This may involve preventive interventions of systematic and sustained public education regarding child rights, the adverse impacts of institutional care and intercountry adoption on children, and legal adoption processes. It also requires protective interventions of strict legal enforcement against participation in illegal intercountry adoption.”

In terms of the financial incentives inherent in international adoption, Dr. Hailu writes that “criminalizing direct adoption-related transactions between adoption agencies and orphanages” could be effective. “This will require setting up a centralized agency under a relevant ministry managed by a public/private partnership. The agency may be part of a national social welfare system that may be mandated to undertake individualized assessment of each unparented child and refer the child to various alternative care options including intercountry adoption.

As part of the welfare system, institutional care providers may be given subcontracts or grants by the centralized agency (and not by adoption agencies) to provide institutional foster care until a better placement is found for the child. Measures to ensure accountability and transparency in the operations of the agency need to be put in place in order to prevent officers of the agency from establishing corrupt relationships with adoption agencies and orphanages.”

There are many possible ways to curb or perhaps end fraud in adoptions from Ethiopia. They require diligence, funding, infrastructure, marketing, training, and sustainable capacity. I know many people and organizations argue that ending international adoptions is the only way to end the fraud and corruption. I know others who say that adoptions should continue only for children with special needs who cannot get appropriate (life-saving) care in Ethiopia. Others argue that adoptions, not life in abject poverty in an orphanage, would be best.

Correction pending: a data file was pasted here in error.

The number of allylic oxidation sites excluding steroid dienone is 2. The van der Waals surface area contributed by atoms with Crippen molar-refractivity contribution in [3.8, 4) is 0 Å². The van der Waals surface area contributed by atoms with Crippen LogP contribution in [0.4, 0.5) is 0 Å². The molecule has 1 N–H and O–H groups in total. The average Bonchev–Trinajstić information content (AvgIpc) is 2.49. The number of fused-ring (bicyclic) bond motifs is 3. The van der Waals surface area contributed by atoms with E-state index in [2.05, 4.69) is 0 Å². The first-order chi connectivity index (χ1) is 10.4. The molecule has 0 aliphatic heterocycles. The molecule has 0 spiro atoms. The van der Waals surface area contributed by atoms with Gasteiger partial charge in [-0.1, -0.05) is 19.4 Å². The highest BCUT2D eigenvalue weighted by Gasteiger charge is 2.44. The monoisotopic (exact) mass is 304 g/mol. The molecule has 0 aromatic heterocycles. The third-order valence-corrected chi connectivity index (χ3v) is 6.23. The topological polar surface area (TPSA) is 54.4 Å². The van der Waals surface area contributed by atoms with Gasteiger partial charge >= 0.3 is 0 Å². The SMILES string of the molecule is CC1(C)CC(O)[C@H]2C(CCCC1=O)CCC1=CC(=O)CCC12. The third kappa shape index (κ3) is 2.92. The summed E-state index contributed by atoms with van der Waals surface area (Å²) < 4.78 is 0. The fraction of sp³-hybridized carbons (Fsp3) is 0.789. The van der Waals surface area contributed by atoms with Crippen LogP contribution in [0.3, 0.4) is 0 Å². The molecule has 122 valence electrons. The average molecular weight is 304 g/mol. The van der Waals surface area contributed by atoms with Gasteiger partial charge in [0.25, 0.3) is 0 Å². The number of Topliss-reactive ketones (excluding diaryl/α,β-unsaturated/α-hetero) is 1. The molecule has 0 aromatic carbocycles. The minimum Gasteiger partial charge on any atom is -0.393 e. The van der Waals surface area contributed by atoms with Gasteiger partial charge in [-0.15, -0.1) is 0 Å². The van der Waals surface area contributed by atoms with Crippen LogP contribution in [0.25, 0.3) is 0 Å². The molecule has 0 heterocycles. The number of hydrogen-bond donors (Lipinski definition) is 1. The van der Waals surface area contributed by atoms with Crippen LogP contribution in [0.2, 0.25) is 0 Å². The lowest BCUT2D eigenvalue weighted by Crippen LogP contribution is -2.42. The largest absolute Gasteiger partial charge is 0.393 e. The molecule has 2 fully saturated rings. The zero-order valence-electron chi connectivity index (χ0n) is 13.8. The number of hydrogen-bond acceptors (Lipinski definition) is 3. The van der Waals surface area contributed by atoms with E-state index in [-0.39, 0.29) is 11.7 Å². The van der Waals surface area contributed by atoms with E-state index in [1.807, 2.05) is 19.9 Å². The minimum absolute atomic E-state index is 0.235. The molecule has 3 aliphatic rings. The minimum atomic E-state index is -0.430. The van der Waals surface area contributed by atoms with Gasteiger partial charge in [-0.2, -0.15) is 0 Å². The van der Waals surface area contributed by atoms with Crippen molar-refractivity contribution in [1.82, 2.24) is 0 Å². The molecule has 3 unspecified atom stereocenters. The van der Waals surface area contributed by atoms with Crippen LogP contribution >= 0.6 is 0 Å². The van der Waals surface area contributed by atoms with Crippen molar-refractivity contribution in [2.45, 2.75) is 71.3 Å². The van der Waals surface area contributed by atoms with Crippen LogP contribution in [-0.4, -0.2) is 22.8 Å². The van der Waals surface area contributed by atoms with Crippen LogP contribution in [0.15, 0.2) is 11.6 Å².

I’d argue that family preservation, orphan prevention, and in-country adoption are goals that everyone who cares about Ethiopian children should prioritize. I’ve written about the many ways to help children in Ethiopia: If Adoptions Decline, What Happens to the Children?

I hope Dr. Hailu’s article, which is available here (a paywall), will be widely read by anyone connected with Ethiopian adoptions, or who has an interest in child welfare. Although I was familiar with much of this information anecdotally, it is quite powerful to see it set in academic terms.

Ultimately, of course, it is Ethiopia’s decision to decide how to end fraud in Ethiopian adoptions, and how to make enact policies that best help children. I believe there are many in the adoption community who are watching the next steps carefully, and who are willing to help. I hope that, in addition to the usual government workers or international lawyers or lobbying groups, Ethiopian adoptees and birth/first families play a vibrant role in any discussions.

Asmara’s Catholic Cathedral, an example of the city’s Italian heritage Photograph: Ed Harris/Reuters


By Oliver Wainwright | TheGuardian

Standing as a startling collection of futuristic Italian architecture from the 1930s, perched on a desert mountaintop high above the Red Sea, the Eritrean capital of Asmara has been listed as a Unesco world heritage site.

Announced as one of a series of new “inscriptions”, which are expected to include German caves with ice-age art and the English Lake District, Asmara is the first modernist city in the world to be listed in its entirety.